Based on what you’ve seen so far this year, who would be your way-too-early pick to make it to the championship round in Miami.

NATE: Brad Keselowski, Joey Logano, Jimmie Johnson, Carl Edwards

DUSTIN: Chase Elliott, Kurt Busch, Carl Edwards and Kyle Busch

Is Joe Gibbs Racing losing its grip on being the dominant team in the series?

NATE: It’s only a two-race sample size, but there could be some warning signs in Joe Gibbs Racing failing to record a top five in consecutive races after a year long streak of 35 straight. It was around this time last season that Hendrick Motorsports began a midseason swoon that lasted for nearly two months after winning six of the first 17 races. It’s also notable that JGR didn’t lead a lap at Michigan with a new rules package that could chart the course of teams’ fortunes through 2017. A familiar refrain in NASCAR is that success is cyclical, and sometimes the dominance can dip just as quickly as it arrived. Consider that JGR has won 18 of the past 36 races … but prior to that, had won only three of the previous 36.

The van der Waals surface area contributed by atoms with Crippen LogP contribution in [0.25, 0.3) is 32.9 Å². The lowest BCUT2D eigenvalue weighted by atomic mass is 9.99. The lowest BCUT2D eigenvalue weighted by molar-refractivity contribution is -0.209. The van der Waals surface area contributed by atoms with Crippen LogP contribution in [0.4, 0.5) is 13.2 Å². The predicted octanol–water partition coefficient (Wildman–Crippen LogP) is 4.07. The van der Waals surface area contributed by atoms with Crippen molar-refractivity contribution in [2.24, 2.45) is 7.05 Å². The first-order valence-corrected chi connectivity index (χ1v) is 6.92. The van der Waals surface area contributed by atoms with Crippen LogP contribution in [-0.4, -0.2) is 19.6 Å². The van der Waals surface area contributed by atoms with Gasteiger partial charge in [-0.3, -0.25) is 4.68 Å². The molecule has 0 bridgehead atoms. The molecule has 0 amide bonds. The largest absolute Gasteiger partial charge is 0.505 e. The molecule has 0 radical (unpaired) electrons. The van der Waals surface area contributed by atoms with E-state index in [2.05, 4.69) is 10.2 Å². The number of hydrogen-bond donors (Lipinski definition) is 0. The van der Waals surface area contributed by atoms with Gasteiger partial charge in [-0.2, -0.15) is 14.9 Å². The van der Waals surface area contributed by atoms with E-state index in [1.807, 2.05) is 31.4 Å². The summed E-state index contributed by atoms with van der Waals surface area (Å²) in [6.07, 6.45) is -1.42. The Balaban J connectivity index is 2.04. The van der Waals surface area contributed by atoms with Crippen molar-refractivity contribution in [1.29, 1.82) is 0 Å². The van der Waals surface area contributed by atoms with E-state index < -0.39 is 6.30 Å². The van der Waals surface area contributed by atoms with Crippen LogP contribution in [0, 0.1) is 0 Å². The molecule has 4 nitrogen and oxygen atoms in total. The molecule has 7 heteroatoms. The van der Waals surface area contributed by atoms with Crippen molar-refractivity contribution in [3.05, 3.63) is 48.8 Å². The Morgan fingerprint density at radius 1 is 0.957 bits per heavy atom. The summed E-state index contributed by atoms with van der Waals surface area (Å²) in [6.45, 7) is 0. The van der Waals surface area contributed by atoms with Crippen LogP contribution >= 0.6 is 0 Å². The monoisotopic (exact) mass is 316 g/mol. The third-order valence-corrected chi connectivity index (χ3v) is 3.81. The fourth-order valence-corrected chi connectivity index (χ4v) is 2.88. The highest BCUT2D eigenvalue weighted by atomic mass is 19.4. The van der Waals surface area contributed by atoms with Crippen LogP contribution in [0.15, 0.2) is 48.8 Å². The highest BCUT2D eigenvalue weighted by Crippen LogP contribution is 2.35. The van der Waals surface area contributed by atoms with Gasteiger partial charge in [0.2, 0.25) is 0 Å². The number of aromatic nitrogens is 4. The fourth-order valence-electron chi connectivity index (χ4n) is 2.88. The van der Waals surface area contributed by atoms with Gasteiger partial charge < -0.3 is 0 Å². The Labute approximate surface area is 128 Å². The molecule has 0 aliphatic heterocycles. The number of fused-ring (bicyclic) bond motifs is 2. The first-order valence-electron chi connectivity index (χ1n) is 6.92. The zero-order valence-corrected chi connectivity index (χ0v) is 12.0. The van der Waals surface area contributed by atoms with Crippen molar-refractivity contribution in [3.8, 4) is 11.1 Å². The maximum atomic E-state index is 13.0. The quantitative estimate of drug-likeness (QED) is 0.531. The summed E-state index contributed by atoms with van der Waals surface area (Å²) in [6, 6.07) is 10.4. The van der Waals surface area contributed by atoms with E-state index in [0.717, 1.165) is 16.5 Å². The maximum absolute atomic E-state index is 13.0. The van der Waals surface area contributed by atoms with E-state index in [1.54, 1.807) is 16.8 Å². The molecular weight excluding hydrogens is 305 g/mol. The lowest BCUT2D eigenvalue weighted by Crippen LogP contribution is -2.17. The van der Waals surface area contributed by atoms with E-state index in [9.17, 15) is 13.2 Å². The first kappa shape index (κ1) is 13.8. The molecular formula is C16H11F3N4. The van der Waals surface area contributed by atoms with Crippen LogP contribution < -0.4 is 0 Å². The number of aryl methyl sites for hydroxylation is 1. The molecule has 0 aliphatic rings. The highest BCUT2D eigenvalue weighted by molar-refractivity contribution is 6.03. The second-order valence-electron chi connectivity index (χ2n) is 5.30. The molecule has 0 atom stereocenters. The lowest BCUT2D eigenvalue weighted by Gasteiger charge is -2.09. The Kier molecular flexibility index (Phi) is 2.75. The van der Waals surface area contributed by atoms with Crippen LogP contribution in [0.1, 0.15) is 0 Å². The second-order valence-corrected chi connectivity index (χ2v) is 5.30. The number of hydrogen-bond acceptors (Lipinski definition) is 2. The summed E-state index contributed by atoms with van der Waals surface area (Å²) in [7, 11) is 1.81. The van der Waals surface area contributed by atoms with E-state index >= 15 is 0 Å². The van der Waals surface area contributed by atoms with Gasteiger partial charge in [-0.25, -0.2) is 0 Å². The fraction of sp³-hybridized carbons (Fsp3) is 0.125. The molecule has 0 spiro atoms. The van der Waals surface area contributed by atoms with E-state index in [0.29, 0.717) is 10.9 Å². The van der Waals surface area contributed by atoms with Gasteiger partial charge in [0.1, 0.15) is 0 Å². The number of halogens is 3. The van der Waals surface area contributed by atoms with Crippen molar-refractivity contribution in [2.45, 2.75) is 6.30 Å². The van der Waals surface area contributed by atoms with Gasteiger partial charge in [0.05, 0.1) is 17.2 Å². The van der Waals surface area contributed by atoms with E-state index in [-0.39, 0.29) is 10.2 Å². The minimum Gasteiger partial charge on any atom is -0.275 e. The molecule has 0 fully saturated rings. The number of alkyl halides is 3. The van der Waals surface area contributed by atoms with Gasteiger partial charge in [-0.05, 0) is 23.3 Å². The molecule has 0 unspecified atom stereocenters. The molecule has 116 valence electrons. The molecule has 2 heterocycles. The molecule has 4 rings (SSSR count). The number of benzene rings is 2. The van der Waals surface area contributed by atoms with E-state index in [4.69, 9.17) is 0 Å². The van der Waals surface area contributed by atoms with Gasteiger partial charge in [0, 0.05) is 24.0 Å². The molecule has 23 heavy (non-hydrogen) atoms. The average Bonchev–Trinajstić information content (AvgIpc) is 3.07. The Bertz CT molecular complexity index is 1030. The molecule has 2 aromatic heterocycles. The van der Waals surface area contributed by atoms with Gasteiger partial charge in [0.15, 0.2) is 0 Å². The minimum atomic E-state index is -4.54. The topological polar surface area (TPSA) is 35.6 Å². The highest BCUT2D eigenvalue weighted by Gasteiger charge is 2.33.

DUSTIN: Yes, but it still is the strongest team in the garage. The team’s strength is shown in how it was newsworthy that JGR did not have a top-five finish in back-to-back races for the first time in a year. Teams are gaining, but Gibbs is still No. 1 at this point.

Which two drivers are most likely to butt heads?

NATE: Who has the most at stake and the most run-ins with rivals? Ryan Newman’s future at Richard Childress Racing remains uncertain, he is clinging to a provisional spot in the playoffs, and there have been recent flashes of his ornery side (namely with Joey Logano at Pocono). Keep an eye on Newman and any of the winless drivers he is battling with to make the Chase.

DUSTIN: I’ll take Ryan Newman and Denny Hamlin. Two hard-nosed racers looking to improve performance in the coming races. Newman needs it to assure a spot in the Chase; Hamlin needs to be more of a title contender.